Our existing built environment is going through an era of refurbishment. The need to renovate building service systems such as sewage and ventilation is a remarkable driver of residential refurbishments. To finance these operations, new storeys are in some cases being added on top of existing buildings.
“Adding new layers to the roofs of old buildings requires careful planning. Old structures may have been calculated in accordance with different standards than those applied today, or the materials may have been damaged during their service life,” Aalto University architect and researcher Matti Kuittinen points out.
Using lightweight building materials is one valid option for solving this problem.
Exceptional extension building near Paris – 33 apartments in 6 months
Wood is strong and relatively lightweight. This makes wood elements and modules made with Kerto LVL an excellent option when adding new storeys on top of an existing building.
In Poissy, near Paris in France, 33 new apartments were constructed on top of a group of existing residential buildings. Due to prefabrication and light wooden structures, it took only six months to complete.
“What’s interesting about the solution for vertical urban development is the prefabrication,” declares Laurent Pillaud, architect at Virtuel Architecture. "Each apartment consists of three or four modules and one roof; the production of the modules took one month. Then the modules were delivered, and each was installed directly on the rooftop in one day."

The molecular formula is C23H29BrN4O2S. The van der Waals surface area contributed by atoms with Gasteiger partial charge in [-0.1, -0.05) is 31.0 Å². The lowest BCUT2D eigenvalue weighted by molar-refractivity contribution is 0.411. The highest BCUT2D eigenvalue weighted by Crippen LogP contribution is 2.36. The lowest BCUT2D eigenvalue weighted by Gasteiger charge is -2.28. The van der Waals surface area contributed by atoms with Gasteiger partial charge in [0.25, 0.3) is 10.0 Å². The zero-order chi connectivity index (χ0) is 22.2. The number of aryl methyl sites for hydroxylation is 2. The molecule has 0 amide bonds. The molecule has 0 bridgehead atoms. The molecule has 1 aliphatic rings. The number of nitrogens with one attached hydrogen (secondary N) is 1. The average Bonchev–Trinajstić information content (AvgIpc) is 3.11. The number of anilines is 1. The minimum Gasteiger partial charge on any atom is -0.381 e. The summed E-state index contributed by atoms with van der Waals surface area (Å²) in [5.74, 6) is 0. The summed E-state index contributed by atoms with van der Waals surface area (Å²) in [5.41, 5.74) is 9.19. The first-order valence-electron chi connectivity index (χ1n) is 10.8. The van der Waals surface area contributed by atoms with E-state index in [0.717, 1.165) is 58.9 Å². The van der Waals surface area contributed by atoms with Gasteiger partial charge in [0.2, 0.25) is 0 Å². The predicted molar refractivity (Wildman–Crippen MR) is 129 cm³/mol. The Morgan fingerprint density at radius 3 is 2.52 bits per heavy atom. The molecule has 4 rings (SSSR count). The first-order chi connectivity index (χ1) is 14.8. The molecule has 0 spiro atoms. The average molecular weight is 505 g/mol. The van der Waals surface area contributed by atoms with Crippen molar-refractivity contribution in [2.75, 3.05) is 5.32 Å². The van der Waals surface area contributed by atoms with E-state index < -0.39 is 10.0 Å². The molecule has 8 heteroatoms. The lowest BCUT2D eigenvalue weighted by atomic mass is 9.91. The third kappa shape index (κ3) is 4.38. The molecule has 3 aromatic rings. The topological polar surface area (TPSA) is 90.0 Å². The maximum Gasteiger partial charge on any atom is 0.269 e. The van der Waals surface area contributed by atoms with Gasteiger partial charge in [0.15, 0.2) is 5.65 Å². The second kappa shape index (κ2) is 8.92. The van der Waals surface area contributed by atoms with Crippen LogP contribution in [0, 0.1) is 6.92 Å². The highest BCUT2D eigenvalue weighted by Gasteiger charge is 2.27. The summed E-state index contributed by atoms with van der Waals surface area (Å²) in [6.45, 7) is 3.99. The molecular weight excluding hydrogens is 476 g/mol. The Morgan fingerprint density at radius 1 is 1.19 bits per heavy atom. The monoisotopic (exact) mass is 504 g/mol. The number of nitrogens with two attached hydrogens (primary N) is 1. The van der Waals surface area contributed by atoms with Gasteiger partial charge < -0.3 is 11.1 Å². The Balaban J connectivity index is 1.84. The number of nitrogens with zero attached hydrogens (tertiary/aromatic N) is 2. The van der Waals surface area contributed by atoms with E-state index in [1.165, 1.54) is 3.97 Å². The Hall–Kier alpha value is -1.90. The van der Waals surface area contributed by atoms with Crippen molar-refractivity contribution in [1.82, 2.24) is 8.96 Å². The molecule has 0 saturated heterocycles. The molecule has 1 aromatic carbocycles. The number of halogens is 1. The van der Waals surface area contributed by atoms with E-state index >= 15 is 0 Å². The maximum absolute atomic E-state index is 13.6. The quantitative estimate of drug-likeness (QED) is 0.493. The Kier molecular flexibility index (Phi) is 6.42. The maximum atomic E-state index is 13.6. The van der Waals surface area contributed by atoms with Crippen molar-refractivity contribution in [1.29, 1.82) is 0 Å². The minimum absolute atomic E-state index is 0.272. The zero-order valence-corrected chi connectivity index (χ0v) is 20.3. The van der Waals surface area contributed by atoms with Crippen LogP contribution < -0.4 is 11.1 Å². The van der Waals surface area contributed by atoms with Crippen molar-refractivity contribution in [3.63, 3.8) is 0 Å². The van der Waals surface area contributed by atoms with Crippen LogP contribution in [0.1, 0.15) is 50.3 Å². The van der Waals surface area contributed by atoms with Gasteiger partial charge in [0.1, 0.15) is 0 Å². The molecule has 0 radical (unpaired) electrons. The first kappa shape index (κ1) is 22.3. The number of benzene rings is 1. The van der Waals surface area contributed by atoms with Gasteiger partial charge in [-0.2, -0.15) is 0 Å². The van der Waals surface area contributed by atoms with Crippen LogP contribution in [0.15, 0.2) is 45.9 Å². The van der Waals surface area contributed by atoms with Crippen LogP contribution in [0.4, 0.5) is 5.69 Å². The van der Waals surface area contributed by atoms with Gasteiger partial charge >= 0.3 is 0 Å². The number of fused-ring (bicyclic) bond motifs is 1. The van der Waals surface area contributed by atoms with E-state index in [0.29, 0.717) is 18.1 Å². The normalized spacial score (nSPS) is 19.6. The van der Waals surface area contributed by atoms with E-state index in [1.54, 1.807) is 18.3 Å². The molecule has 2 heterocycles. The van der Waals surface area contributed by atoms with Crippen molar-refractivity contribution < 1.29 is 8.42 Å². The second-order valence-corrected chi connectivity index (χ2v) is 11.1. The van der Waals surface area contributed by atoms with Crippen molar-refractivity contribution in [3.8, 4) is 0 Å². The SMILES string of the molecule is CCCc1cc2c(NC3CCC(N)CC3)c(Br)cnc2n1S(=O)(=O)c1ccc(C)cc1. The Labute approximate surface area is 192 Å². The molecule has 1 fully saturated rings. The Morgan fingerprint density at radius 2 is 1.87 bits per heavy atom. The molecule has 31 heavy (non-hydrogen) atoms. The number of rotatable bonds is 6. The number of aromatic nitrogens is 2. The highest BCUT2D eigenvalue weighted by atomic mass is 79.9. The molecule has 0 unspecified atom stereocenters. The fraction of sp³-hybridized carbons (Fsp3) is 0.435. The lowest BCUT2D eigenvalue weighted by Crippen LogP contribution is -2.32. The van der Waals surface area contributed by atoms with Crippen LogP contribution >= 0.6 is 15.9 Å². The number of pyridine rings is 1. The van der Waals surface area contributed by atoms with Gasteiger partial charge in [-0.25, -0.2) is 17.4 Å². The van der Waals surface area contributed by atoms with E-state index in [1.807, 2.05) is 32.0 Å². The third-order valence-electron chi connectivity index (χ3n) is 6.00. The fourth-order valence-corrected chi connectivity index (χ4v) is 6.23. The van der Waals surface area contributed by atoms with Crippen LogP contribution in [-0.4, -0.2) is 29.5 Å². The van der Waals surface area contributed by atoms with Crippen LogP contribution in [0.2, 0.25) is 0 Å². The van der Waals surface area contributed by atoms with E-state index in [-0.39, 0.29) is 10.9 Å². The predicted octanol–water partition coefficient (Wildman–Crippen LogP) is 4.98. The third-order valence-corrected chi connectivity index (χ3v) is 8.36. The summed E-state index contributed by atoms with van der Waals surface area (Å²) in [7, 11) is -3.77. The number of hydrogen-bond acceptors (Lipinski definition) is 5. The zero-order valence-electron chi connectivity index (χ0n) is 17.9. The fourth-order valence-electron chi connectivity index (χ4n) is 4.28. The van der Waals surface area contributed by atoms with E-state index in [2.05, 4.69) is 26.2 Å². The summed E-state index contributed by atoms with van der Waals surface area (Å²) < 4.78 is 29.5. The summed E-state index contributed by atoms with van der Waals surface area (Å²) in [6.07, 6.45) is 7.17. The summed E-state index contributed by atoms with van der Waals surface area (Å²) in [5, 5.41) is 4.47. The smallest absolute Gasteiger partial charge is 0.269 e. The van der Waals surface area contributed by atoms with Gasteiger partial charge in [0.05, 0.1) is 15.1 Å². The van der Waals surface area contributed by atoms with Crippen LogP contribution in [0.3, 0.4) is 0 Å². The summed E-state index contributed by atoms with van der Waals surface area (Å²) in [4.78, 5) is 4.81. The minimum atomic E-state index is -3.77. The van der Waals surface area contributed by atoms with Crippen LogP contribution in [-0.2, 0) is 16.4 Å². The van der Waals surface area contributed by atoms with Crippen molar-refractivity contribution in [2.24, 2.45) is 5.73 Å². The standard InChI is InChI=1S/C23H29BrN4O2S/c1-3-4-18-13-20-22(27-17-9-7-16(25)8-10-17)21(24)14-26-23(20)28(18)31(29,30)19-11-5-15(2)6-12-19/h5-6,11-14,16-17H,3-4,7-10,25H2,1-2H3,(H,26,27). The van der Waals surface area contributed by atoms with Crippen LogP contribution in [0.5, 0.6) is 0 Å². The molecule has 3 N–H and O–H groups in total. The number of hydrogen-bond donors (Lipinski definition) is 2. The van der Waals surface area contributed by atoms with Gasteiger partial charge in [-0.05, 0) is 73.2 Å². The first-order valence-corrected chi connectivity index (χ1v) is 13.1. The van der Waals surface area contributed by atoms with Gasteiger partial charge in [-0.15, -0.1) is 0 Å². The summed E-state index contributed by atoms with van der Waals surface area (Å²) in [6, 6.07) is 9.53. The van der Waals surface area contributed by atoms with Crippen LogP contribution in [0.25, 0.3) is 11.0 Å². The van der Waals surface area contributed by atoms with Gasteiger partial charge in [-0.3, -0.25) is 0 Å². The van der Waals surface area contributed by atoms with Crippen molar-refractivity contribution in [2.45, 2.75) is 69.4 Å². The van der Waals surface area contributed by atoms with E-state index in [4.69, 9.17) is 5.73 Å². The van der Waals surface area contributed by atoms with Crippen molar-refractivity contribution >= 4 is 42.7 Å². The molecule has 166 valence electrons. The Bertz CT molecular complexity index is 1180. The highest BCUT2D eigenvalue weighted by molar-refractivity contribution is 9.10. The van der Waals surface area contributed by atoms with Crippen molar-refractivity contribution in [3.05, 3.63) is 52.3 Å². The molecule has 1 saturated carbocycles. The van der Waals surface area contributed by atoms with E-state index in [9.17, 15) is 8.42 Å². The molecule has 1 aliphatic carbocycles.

No need for heavy foundations or a laborious logistical effort
One of the most essential advantages of building with wood is the lighter weight of the structure, which enables building on a lighter foundation.
“This in turn leads to cost savings, as less piling, construction material and time are needed,” architect and researcher Matti Kuittinen says.
For constructors, the other benefits of using light wood elements include easier material handling at the building site and more efficient construction logistics. Again, time and money are saved during the construction project.
Learn more about light building with wood.
This article has been published as part of the Kerto LVL Fast, Light, Green series. All the articles are available at www.metsawood.com/articles.
T. Konstantinou, Facade Refurbishment toolbox: Supporting the Design of Residential Energy Upgrades, TU Delft, Delft, 2014.
M. Langen, “Building additional floors with wood”, Metsä Wood articles, 2016. http://www.metsawood.com/global/news-media/articles/Pages/building-wooden-extension-storeys.aspx
H. Berger, Light Structures, Structures of light: The Art and Engineering of Tensile Architecture, Basel - Boston - Berlin: Birkhäuser Verlag, 1996.